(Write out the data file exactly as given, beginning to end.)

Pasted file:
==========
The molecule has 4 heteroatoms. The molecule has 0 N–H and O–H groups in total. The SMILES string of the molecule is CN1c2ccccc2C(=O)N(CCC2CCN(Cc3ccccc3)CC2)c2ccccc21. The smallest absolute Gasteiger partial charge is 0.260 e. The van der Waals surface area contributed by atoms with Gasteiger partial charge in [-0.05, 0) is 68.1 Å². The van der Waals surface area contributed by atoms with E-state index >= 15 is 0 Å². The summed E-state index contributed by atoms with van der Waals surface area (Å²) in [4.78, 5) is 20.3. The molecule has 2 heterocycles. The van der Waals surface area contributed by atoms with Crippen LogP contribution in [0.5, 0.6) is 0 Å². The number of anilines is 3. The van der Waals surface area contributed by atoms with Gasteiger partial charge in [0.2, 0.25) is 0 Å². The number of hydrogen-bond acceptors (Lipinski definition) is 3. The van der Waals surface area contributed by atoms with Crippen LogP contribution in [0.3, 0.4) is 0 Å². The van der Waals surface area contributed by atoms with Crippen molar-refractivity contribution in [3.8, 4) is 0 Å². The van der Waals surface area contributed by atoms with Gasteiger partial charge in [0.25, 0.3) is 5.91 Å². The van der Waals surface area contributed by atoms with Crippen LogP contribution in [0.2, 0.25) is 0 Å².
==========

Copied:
The molecule has 4 heteroatoms. The molecule has 0 N–H and O–H groups in total. The SMILES string of the molecule is CN1c2ccccc2C(=O)N(CCC2CCN(Cc3ccccc3)CC2)c2ccccc21. The smallest absolute Gasteiger partial charge is 0.260 e. The van der Waals surface area contributed by atoms with Gasteiger partial charge in [-0.05, 0) is 68.1 Å². The van der Waals surface area contributed by atoms with E-state index >= 15 is 0 Å². The summed E-state index contributed by atoms with van der Waals surface area (Å²) in [4.78, 5) is 20.3. The molecule has 2 heterocycles. The van der Waals surface area contributed by atoms with Crippen LogP contribution in [0.5, 0.6) is 0 Å². The number of anilines is 3. The van der Waals surface area contributed by atoms with Gasteiger partial charge in [0.2, 0.25) is 0 Å². The number of hydrogen-bond acceptors (Lipinski definition) is 3. The van der Waals surface area contributed by atoms with Crippen LogP contribution in [0.3, 0.4) is 0 Å². The van der Waals surface area contributed by atoms with Crippen molar-refractivity contribution in [3.8, 4) is 0 Å². The van der Waals surface area contributed by atoms with Gasteiger partial charge in [0.25, 0.3) is 5.91 Å². The van der Waals surface area contributed by atoms with Crippen LogP contribution in [0.2, 0.25) is 0 Å².